Just as prophecy extends to whatever can be known supernaturally, so the working of miracles extends to all things that can be done supernaturally; the cause whereof is the divine omnipotence which cannot be communicated to any creature. Hence it is impossible for the principle of working miracles to be a quality abiding as a habit in the soul. On the other hand, just as the prophet’s mind is moved by divine inspiration to know something supernaturally, so too is it possible for the mindof the miracle worker to be moved to do something resulting in the miraculous effect which God causes by His power. Sometimes this takes place after prayer, as when Peter raised to life the dead Tabitha (Acts 9:40): sometimes without any previous prayerbeing expressed, as when Peter by upbraiding the lying Ananias and Saphira delivered them to death (Acts 5:4-9). Hence Gregorysays (Dial. ii, 30) that “the saints work miracles, sometimes by authority, sometimes by prayer.” On either case, however, God is the principal worker, for He uses instrumentally either man’s inward movement, or his speech, or some outward action, or again the bodily contact of even a dead body. Thus when Josue had said as though authoritatively (Joshua 10:12): “Move not, O sun, toward Gabaon,” it is said afterwards (Joshua 10:14): “There was not before or after so long a day, the Lord obeying the voice of a man.”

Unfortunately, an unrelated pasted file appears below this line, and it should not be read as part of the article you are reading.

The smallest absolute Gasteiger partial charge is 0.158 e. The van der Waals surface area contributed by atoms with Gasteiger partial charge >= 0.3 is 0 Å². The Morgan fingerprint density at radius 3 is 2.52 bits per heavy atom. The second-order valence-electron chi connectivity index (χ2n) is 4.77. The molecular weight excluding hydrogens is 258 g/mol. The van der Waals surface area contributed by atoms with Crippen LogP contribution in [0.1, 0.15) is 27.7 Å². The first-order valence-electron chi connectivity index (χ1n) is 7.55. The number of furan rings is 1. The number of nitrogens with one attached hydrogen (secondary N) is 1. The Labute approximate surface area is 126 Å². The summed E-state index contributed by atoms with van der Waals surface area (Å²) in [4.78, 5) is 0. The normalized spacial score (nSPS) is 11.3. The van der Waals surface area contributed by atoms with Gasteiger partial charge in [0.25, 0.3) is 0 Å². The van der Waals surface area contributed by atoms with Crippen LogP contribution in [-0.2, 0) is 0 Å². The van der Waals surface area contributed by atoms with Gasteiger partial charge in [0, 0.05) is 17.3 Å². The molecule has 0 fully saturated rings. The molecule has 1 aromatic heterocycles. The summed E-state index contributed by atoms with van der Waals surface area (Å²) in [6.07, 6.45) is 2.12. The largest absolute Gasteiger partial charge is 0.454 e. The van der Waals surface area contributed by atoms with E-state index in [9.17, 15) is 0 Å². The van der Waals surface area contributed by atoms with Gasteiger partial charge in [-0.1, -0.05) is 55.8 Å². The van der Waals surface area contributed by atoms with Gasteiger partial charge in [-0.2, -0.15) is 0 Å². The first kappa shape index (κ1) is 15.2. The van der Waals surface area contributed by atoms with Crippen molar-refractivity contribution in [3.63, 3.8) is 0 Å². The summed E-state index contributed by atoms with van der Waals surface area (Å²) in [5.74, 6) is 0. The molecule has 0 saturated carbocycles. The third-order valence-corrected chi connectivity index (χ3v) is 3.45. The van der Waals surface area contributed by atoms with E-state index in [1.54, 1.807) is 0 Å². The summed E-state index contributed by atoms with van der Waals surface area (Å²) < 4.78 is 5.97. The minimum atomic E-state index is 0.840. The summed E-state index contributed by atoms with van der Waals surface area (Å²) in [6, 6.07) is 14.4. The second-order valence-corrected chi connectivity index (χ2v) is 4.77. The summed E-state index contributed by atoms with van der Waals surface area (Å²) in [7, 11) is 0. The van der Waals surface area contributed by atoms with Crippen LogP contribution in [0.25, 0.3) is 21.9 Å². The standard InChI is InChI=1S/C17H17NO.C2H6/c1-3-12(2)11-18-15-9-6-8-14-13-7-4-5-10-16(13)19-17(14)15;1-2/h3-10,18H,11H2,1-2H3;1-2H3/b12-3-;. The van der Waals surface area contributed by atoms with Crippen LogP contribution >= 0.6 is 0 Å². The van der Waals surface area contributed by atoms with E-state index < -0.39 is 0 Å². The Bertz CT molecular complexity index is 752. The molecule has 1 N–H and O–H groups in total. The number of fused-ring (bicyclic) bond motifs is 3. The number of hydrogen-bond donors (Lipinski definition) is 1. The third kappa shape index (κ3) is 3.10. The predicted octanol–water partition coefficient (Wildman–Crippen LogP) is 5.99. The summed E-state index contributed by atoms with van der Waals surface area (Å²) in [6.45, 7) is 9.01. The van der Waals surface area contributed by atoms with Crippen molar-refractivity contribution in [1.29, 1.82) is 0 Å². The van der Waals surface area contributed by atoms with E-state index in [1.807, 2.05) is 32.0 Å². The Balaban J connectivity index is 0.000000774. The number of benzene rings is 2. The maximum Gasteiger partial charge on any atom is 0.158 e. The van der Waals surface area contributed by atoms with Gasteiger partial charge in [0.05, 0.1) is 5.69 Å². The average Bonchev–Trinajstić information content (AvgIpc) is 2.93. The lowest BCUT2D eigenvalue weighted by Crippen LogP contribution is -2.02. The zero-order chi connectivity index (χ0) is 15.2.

— from Summa Theologiae, Question 178. The grace of miracles.
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